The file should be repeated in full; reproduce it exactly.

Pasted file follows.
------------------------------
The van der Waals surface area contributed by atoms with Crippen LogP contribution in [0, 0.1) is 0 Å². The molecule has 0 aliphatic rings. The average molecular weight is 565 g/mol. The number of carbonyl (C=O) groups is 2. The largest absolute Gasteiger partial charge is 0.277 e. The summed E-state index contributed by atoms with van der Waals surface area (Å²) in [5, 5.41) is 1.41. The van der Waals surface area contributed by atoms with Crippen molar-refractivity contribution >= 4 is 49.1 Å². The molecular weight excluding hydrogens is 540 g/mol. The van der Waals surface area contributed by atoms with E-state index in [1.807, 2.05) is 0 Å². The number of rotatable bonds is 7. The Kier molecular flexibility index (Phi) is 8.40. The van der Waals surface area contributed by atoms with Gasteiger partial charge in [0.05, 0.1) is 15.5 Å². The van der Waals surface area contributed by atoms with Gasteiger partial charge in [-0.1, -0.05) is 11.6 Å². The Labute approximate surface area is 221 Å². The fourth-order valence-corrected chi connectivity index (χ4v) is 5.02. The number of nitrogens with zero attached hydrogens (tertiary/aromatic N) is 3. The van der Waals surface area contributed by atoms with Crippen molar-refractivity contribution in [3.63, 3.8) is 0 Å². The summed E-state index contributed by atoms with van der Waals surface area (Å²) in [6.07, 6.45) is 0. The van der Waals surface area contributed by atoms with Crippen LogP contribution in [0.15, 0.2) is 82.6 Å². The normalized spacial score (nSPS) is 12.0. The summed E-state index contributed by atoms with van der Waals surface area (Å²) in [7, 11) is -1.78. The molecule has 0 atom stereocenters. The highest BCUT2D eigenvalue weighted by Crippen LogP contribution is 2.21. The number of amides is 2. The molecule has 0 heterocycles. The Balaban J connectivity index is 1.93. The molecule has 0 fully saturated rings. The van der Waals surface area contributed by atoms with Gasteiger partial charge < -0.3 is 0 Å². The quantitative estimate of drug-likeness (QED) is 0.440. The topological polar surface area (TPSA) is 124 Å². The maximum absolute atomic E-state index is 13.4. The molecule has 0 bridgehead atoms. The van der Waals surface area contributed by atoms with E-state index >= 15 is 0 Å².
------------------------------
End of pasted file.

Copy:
The van der Waals surface area contributed by atoms with Crippen LogP contribution in [0, 0.1) is 0 Å². The molecule has 0 aliphatic rings. The average molecular weight is 565 g/mol. The number of carbonyl (C=O) groups is 2. The largest absolute Gasteiger partial charge is 0.277 e. The summed E-state index contributed by atoms with van der Waals surface area (Å²) in [5, 5.41) is 1.41. The van der Waals surface area contributed by atoms with Crippen molar-refractivity contribution >= 4 is 49.1 Å². The molecular weight excluding hydrogens is 540 g/mol. The van der Waals surface area contributed by atoms with E-state index in [1.807, 2.05) is 0 Å². The number of rotatable bonds is 7. The Kier molecular flexibility index (Phi) is 8.40. The van der Waals surface area contributed by atoms with Gasteiger partial charge in [0.05, 0.1) is 15.5 Å². The van der Waals surface area contributed by atoms with Gasteiger partial charge in [-0.1, -0.05) is 11.6 Å². The Labute approximate surface area is 221 Å². The fourth-order valence-corrected chi connectivity index (χ4v) is 5.02. The number of nitrogens with zero attached hydrogens (tertiary/aromatic N) is 3. The van der Waals surface area contributed by atoms with Crippen molar-refractivity contribution in [3.63, 3.8) is 0 Å². The summed E-state index contributed by atoms with van der Waals surface area (Å²) in [6.07, 6.45) is 0. The van der Waals surface area contributed by atoms with Crippen LogP contribution in [0.15, 0.2) is 82.6 Å². The normalized spacial score (nSPS) is 12.0. The summed E-state index contributed by atoms with van der Waals surface area (Å²) in [7, 11) is -1.78. The molecule has 0 atom stereocenters. The highest BCUT2D eigenvalue weighted by Crippen LogP contribution is 2.21. The number of amides is 2. The molecule has 0 heterocycles. The Balaban J connectivity index is 1.93. The molecule has 0 fully saturated rings. The van der Waals surface area contributed by atoms with Gasteiger partial charge < -0.3 is 0 Å². The quantitative estimate of drug-likeness (QED) is 0.440. The topological polar surface area (TPSA) is 124 Å². The maximum absolute atomic E-state index is 13.4. The molecule has 0 bridgehead atoms. The van der Waals surface area contributed by atoms with E-state index >= 15 is 0 Å².